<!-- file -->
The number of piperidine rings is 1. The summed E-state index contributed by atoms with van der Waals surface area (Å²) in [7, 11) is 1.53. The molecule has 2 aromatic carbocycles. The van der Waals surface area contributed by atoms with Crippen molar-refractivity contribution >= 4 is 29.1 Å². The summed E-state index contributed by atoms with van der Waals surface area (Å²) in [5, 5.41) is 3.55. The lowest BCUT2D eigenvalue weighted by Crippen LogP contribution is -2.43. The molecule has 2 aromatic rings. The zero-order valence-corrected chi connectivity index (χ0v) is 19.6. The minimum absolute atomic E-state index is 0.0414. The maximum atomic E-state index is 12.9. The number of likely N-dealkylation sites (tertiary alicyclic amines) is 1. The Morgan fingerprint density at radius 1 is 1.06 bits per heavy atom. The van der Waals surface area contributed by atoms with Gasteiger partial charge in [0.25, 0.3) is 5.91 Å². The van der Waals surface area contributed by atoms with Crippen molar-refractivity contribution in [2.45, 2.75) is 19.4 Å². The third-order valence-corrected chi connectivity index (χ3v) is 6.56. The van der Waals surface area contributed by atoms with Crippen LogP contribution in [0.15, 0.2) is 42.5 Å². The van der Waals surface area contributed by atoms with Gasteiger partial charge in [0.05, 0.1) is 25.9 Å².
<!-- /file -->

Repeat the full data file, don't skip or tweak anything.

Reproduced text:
The number of piperidine rings is 1. The summed E-state index contributed by atoms with van der Waals surface area (Å²) in [7, 11) is 1.53. The molecule has 2 aromatic carbocycles. The van der Waals surface area contributed by atoms with Crippen molar-refractivity contribution >= 4 is 29.1 Å². The summed E-state index contributed by atoms with van der Waals surface area (Å²) in [5, 5.41) is 3.55. The lowest BCUT2D eigenvalue weighted by Crippen LogP contribution is -2.43. The molecule has 2 aromatic rings. The zero-order valence-corrected chi connectivity index (χ0v) is 19.6. The minimum absolute atomic E-state index is 0.0414. The maximum atomic E-state index is 12.9. The number of likely N-dealkylation sites (tertiary alicyclic amines) is 1. The Morgan fingerprint density at radius 1 is 1.06 bits per heavy atom. The van der Waals surface area contributed by atoms with Gasteiger partial charge in [0.25, 0.3) is 5.91 Å². The van der Waals surface area contributed by atoms with Crippen molar-refractivity contribution in [2.45, 2.75) is 19.4 Å². The third-order valence-corrected chi connectivity index (χ3v) is 6.56. The van der Waals surface area contributed by atoms with Crippen LogP contribution in [0.15, 0.2) is 42.5 Å². The van der Waals surface area contributed by atoms with Gasteiger partial charge in [0.05, 0.1) is 25.9 Å².